We have all had that feeling. You set out on an international trip full of energy, and an hour after you arrive, you feel as if you are dying of exhaustion. For some, it can almost feel like a hangover. And while that might be the case if you were drinking at 35,000 feet, you could feel sore and tired even if you skipped the wine. These are the lingering effects of jet lag.
Why Does Jet Lag Happen?
It’s all a part of international air travel. You take off from Berlin and head towards New York. You board the flight at 10 in the morning. You should arrive after eight hours at six in the evening (Berlin time). But New York is six hours behind Berlin, so you arrive at noon (New York time).
You feel dead tired, but bedtime is a good nine hours away. Your body is still on Berlin time. It feels ready for bed in the early afternoon, and wants to wake up at midnight. This effect can last for days until your body adjusts. It’s unsettling, and can cause you to miss out on a lot of your vacation.
Note that jet lag only happens when you travel east or west. North-south flights such as Paris to Johannesburg do not cause jet lag because the time shift is not enough.
Though usually associated with international travel, it also happens during cross-country flights in the USA (Miami to Phoenix, for example). Not many countries are large enough to cause jet lag in domestic flights.
Though essentially a passive malaise that passes within 48 hours, jet lag can prove to be more severe for a few. Daytime sleepiness is a common side effect, and causes a reduction in alertness. An accident of some sort, such as a slip or fall, is not out of the question. In these cases, a travel medical insurance plan can help you immeasurably. It can provide financial protection for covered medical expenses while you’re abroad.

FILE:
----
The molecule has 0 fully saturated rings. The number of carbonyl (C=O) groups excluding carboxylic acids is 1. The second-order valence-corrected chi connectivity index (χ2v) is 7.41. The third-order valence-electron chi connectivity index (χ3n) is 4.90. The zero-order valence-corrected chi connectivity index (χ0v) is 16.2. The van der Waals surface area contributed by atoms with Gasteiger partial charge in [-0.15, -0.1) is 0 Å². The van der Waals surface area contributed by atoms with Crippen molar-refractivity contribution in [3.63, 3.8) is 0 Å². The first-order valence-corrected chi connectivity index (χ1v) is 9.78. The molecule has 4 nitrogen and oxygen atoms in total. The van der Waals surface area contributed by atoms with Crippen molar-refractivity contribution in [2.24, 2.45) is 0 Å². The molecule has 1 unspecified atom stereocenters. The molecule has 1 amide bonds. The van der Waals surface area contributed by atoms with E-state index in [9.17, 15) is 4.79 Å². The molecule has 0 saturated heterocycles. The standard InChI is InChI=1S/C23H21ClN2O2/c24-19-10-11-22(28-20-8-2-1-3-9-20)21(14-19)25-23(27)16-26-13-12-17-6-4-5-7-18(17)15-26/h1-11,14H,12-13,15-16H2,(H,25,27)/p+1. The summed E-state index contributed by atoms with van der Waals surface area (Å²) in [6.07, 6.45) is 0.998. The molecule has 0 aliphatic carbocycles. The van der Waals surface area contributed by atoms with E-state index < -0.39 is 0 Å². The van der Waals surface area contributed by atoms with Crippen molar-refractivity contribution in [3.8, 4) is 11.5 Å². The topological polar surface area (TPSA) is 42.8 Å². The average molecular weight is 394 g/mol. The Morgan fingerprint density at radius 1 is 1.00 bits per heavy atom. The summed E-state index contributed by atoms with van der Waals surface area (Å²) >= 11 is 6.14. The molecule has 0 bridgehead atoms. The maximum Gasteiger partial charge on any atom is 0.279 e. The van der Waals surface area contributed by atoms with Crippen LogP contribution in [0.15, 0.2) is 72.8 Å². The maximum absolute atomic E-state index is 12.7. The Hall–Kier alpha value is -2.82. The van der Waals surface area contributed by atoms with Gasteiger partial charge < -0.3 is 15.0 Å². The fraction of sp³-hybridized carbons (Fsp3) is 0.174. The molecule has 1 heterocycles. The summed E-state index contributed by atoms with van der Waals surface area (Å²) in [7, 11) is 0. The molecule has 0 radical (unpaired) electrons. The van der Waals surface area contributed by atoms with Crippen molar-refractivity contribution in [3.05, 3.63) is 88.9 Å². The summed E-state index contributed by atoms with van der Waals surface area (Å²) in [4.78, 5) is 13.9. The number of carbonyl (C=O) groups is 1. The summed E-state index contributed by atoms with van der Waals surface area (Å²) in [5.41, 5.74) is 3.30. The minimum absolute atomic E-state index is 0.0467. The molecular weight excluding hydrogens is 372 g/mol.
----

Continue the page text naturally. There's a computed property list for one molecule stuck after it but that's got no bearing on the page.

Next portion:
How Can You Cope with Jet Lag?
Jet lag is a complex psycho-physiological phenomenon. It affects the sleep-wake cycle, blood pressure, digestion, attention span, and myriad other bodily processes. But it is not impossible to conquer.
We have divided our advice into two halves. The first half tells you what you can do right now to get some relief. The latter half tells you what you must do in the future to ensure it never happens again.
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What to Do When Suffering from Jet Lag
Avoid Overexposure to Blue Light
LED light produces two types of hues – yellow at about 4,000 Kelvin and fluorescent blue at 6,500 Kelvin. The latter signals the brain to stay awake, because it mimics sunlight.
Almost every device we use emits LED light – tablets, laptops, smartphones, and even reading lamps.
Thankfully, most portable devices support reading mode and color temperature control. Turn it down and give your eyes rest. Lack of blue light signals to your nervous system that it is time to go to sleep.
Of course, if you want to stay awake on your arrival, do the opposite. Lots of blue light can help you stay awake and attentive.
Melatonin is a hormone secreted by the pineal gland after sunset. It prepares the body for sleep.
Traveling across time zones causes the pineal gland to go haywire. It wants to secrete melatonin after a 24-hour gap, only to find that you are far away from bedtime.
Melatonin supplements are the only approved medication for fighting jet lag. Note that while it is easily available in many countries, the UK has banned it. Please check the laws of your local jurisdiction, and always consult your doctor before taking a new supplement.
The good news is some foods are very high in natural melatonin and help elevate it. These include corn, asparagus, tomatoes, broccoli, nuts, sunflower seeds, flaxseed, mustard seeds, and cherries.
Set Your Watch
At the start of a long flight, change the time on your watch or phone to the local time of your destination. During the flight, keep referring to destination time. This gives your mind a few hours to rectify its functioning. The earlier you start adjusting to the time change, the quicker your body can recover from it.